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Facing our legal issues
By Justin Nichols, QSanAntonio.com, September 8, 2012

QSanAntonio is proud to announce that attorney Justin Nichols will be writing a monthly column about the legal issues the LGBT community faces because of our inequality under the law. In this introductory article he talks about the important documents each of us should have in order to protect our partners and our families. As we go forward we invite our readers to send in their legal questions so that we can all benefit from his insights.

We hear a lot about this ballot initiative, that court case, or that new policy. But what does it all mean to LGBT folks? Living in Texas, we know all-too-well the state doesn’t offer many protections for LGBT people. It’s easy to feel vulnerable and at the mercy of a discriminatory boss or the unaccepting family of a partner. But I want to help fix that.

My goal working with QSan Antonio is to help readers address the unique legal issues faced by the LGBT community. And, I promise, no question is too small or stupid. Most lawyers will tell you some of the seemingly oddest questions can be the issues dozens of people wonder about but are too worried to ask. So bring em’ on!

First things first, there is a certain set of documents every gay and lesbian person should have – especially if you have a partner. These documents should be readily available to the entire community, regardless of your economic status. So here it goes. Download these forms (keep a few blank copies for updating later) and get to it!

Hospital Visitation Authorization

The last thing you want is for there to be a fuss over who can see you in the hospital, if God forbid, you’re sick or injured. Complete this form, have it notarized, and make copies. Give a copy to your friend or partner, your doctor, and throw one in your glove box just for good measure. Click here to hospital visitation form.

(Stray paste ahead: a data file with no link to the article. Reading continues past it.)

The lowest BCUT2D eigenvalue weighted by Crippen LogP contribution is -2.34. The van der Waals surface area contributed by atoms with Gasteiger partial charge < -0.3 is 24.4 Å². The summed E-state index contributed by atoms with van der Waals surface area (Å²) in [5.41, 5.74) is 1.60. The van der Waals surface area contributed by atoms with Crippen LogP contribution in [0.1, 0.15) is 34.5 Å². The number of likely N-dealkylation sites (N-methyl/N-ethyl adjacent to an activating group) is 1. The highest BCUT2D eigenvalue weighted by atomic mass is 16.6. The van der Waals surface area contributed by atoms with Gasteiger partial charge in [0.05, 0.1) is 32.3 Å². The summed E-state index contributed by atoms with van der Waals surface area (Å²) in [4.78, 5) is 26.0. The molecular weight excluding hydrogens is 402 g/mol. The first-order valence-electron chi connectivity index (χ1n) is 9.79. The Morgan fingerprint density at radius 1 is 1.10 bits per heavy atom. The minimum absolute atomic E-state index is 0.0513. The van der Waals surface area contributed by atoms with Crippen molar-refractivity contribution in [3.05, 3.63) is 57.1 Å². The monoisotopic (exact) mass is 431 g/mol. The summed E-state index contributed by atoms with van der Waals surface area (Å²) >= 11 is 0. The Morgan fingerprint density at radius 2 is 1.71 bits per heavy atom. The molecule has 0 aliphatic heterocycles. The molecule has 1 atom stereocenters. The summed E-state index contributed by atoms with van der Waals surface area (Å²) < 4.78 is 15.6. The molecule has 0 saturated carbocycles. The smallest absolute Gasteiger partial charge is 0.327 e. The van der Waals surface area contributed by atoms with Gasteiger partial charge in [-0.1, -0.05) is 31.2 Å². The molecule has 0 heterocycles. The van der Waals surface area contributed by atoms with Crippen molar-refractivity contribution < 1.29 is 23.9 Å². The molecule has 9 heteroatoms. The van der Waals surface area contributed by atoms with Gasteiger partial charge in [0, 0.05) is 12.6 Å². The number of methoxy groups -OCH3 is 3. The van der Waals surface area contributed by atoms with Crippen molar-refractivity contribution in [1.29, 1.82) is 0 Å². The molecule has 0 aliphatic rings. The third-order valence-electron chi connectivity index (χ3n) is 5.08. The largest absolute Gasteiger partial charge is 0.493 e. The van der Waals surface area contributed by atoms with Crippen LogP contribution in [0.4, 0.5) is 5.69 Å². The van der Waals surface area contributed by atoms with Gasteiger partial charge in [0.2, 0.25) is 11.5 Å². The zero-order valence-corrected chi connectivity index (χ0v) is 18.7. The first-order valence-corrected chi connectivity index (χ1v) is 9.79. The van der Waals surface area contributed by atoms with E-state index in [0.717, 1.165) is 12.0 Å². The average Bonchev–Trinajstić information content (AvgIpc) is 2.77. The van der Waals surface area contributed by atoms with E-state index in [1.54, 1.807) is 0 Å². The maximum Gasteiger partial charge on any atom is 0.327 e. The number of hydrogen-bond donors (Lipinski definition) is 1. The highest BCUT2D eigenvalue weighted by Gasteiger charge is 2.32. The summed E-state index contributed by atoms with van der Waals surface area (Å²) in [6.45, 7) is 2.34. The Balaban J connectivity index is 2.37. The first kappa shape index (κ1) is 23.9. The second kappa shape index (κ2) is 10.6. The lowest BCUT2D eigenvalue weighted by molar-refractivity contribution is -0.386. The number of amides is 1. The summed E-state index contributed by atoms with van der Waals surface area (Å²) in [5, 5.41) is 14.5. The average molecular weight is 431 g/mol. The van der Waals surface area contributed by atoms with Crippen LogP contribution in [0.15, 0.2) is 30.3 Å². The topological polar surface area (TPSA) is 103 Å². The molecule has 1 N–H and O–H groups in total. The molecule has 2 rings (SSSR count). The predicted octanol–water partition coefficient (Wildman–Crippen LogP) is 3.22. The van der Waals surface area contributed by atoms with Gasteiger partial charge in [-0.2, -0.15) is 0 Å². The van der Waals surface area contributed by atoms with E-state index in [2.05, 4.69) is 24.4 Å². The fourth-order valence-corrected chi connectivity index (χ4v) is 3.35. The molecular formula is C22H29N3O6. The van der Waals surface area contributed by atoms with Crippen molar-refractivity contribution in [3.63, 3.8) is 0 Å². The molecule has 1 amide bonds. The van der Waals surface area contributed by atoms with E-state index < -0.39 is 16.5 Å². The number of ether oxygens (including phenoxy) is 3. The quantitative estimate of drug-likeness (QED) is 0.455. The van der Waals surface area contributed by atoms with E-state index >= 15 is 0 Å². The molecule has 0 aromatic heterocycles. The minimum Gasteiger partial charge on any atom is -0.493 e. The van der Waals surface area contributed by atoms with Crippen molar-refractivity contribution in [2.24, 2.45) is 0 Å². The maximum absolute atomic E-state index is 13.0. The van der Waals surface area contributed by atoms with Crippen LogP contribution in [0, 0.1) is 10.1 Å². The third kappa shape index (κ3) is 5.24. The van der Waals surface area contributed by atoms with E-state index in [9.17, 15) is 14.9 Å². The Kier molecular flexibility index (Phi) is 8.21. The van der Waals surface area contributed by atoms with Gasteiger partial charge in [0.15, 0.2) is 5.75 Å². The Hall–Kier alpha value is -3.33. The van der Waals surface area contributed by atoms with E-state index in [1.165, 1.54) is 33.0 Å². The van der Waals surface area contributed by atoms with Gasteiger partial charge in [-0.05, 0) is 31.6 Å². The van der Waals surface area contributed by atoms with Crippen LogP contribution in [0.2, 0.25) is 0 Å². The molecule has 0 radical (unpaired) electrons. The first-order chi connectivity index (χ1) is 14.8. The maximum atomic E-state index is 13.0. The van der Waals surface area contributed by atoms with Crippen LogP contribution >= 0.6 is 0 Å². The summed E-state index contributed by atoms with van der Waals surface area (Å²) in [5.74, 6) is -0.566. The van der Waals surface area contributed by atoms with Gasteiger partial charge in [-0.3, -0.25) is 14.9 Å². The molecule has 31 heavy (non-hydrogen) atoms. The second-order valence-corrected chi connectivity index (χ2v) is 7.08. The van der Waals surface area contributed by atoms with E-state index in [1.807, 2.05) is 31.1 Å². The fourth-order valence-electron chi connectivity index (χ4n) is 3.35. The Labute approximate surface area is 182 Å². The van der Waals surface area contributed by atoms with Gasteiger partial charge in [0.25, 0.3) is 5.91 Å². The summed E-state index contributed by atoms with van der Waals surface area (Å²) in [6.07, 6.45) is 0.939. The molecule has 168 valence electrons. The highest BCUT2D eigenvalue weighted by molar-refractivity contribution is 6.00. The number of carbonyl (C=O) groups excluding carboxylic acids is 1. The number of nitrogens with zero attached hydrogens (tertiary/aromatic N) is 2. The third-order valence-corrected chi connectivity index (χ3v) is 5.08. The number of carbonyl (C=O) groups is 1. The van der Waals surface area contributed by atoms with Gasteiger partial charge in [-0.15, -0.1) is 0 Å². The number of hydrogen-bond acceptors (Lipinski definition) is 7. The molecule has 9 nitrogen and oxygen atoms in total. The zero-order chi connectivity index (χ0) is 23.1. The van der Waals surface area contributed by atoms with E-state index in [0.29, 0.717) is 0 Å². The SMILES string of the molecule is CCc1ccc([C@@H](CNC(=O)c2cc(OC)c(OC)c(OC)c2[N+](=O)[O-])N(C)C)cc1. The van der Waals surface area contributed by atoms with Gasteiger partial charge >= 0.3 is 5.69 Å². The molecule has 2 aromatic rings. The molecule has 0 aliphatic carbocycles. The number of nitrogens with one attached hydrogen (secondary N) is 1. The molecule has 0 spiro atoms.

A Will

If you die without a will the law decides what happens to your stuff. The law doesn’t care if your dad was a judgmental ass or if your sister beat you when you were kids. If you die without a will, here’s where your things go: first to your spouse (of a Texas-recognized marriage, so those Massachusetts marriages don’t count…yet), then to your children, then to your parents, then to your siblings, and finally to your next of kin. This is a very simplistic version of a will, and should only be used if you want to give everything you have to one person. You have to execute the will in a certain way – you need a notary and two disinterested witnesses. If you need a notary and witnesses, call my office and come by. We’ll do it for free. Click here to download this form.

A General and Medical Power of Attorney

There are two types of power of attorneys. One is a general power of attorney which gives a person you designate to handle your personal business affairs (bank accounts, insurance, etc.). The other is a medical power of attorney which gives a person the power to make medical decisions in the event you’re incapacitated. You can simply complete these forms and make sure you give a copy of the medical-related form to your doctor, and a copy of the general power of attorney to any important business entities, and keep the original on hand in case you need it. Click here to download general power of attorney. Click here to download medical power of attorney.

Of course, if you have any questions about the forms it’s best to talk to an attorney – or heck, send me the question and maybe it will appear here in QSan Antonio. Wills and estate planning can be very complex, so if you have any questions at all, it’s best to ask someone. The forms I’m providing are not intended to be a substitute for individual legal advice by an attorney.

I’m looking forward to answering your questions, and I think we’ll both learn a lot in the process. Dove season just started, so happy hunting, and I look forward to hearing from you soon!

Justin Nichols is a sixth generation Texan.  He was born in San Antonio, attended Plano public schools, received his bachelor’s degree from Southern Methodist University, and attended law school at St. Mary’s University.  He now owns The Nichols Law Firm, PLLC, which focuses on family and consumer-related legal issues.  QSanAntonio readers can send their questions to Justin at qsanantonio@thenicholslawfirm.com.